Consistency in charters could improve fintech regulation
A letter published by The Conference of State Banking Supervisors (CSBS) on Friday is the latest in a round of opposition to the Office of the Comptroller of the Currency’s (OCC) fintech charter proposal. But the charter could help to streamline regulation of the fragmented industry.
The OCC’s proposal in December to issue national banking charters to financial technology companies, including marketplace lenders, has since been met with opposition from consumer advocacy groups as well as community banks.
The CSBS is the latest group to oppose the OCC’s move, arguing in a January 13 letter that the new charter could potentially “expose taxpayers to the risk of fintech failures”, and “pre-empt existing, effective state laws”.
Under the existing loan origination model, marketplace lenders rely on a “partner bank” model, in which a nationally chartered bank originates the initial loan and sells it to the lender.
However, the controversial Madden versus Midland case cast doubt as to whether lenders were legally bypassing state usury limits, and bottlenecked loan liquidity for some marketplace lenders. With the new fintech charter however, lenders would be able to avoid state-by-state licensing requirements.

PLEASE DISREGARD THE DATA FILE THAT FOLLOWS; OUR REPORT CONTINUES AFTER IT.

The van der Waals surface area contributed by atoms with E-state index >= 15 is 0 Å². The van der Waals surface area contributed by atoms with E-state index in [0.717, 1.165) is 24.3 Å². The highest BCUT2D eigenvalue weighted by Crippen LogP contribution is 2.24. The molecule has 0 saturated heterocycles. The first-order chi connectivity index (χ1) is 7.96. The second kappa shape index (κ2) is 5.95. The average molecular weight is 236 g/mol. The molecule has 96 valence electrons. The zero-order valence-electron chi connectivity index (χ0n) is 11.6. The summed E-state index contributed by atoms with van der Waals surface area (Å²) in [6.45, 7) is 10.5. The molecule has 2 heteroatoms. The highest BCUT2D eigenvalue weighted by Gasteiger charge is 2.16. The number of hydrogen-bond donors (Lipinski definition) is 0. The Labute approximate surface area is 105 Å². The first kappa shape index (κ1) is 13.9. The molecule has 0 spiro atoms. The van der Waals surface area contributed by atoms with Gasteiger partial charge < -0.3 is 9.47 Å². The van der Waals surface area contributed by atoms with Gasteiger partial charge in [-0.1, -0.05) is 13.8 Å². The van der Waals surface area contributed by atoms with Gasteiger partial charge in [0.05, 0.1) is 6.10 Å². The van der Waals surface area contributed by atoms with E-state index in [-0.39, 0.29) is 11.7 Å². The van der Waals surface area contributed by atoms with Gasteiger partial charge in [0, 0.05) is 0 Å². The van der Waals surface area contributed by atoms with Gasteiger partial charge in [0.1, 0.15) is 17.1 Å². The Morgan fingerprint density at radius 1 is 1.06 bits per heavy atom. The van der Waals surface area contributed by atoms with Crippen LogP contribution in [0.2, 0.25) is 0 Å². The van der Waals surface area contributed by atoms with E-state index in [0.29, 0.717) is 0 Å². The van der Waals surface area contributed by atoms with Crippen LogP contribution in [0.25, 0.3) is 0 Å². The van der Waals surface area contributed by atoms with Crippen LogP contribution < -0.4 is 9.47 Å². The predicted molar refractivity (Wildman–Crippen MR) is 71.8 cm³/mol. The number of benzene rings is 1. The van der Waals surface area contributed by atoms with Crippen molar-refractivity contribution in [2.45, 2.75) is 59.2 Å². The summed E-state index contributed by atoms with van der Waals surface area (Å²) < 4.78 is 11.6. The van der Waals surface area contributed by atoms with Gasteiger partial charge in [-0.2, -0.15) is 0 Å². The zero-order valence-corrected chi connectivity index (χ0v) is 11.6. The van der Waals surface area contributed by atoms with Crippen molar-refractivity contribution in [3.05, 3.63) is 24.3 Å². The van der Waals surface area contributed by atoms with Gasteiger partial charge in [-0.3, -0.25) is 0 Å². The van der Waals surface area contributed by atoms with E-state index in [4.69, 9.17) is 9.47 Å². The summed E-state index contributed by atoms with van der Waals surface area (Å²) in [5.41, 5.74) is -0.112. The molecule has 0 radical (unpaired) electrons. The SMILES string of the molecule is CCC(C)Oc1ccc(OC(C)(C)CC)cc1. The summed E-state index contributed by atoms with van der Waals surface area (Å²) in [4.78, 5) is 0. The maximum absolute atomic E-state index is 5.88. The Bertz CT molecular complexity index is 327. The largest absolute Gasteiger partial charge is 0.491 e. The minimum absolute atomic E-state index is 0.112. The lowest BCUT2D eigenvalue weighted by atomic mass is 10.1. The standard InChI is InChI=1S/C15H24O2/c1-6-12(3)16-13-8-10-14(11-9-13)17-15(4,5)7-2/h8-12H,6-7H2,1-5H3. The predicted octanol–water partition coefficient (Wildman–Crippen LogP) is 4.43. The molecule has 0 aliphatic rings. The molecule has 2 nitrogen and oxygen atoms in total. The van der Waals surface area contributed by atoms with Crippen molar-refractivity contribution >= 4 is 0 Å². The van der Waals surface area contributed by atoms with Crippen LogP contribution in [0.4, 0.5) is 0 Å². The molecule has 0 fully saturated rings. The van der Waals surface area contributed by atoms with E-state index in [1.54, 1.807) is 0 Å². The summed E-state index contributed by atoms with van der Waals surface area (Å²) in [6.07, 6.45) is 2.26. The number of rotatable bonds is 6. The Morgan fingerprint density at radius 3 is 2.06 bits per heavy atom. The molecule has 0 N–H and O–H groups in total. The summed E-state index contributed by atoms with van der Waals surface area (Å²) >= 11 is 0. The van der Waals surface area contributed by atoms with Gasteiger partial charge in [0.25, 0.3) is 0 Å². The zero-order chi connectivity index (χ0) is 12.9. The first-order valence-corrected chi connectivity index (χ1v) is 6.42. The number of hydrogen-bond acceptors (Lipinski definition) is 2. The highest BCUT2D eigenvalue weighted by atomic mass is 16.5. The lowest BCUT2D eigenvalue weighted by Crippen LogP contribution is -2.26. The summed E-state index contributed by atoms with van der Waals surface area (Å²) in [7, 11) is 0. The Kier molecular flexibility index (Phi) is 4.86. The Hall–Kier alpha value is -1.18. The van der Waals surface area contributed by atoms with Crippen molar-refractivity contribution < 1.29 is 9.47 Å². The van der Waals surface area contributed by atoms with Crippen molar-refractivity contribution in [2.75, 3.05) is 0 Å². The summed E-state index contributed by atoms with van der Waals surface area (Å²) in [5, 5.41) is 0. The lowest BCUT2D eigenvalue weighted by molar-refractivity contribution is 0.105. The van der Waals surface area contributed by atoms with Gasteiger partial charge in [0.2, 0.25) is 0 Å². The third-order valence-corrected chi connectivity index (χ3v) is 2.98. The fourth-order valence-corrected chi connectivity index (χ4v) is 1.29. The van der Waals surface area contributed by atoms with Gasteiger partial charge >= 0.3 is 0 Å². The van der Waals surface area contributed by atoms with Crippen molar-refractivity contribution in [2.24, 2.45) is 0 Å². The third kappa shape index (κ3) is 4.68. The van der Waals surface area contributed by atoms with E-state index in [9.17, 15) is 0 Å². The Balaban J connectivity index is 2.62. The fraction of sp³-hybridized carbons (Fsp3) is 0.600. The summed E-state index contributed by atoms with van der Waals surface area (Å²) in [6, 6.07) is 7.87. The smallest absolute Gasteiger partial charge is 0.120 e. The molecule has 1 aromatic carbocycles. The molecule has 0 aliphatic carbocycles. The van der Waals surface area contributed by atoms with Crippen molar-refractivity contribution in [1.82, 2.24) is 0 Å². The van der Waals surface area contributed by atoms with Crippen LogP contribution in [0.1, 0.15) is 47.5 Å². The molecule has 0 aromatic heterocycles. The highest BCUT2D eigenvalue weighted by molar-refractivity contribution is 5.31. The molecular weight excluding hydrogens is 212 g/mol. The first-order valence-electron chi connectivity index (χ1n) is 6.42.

While it is true that the charter will allow lenders to get around state regulation, the fintech industry could be made safer thanks to the greater regulatory certainty that comes with dealing with a single authority, rather than a patchwork of state regulators.
Something that has been reiterated by both lenders and government officials is the need for regulation that is consistent. This would be made possible if the OCC, when issuing charters, holds marketplace lenders to the same strict standard of regulations as it does for national banks and federal savings associations, which could potentially include capital and liquidity requirements.
However, streamlining regulations has its complexities. One of the things that the OCC needs to consider is the difference in business models between fintech firms, which the comptroller failed to address in his December announcement. With the formal comment period set to end on January 17, the hope is that that the OCC takes time to understand the nuances of different fintech business models, rather than throwing out vague guidelines and allowing companies to fall through the cracks.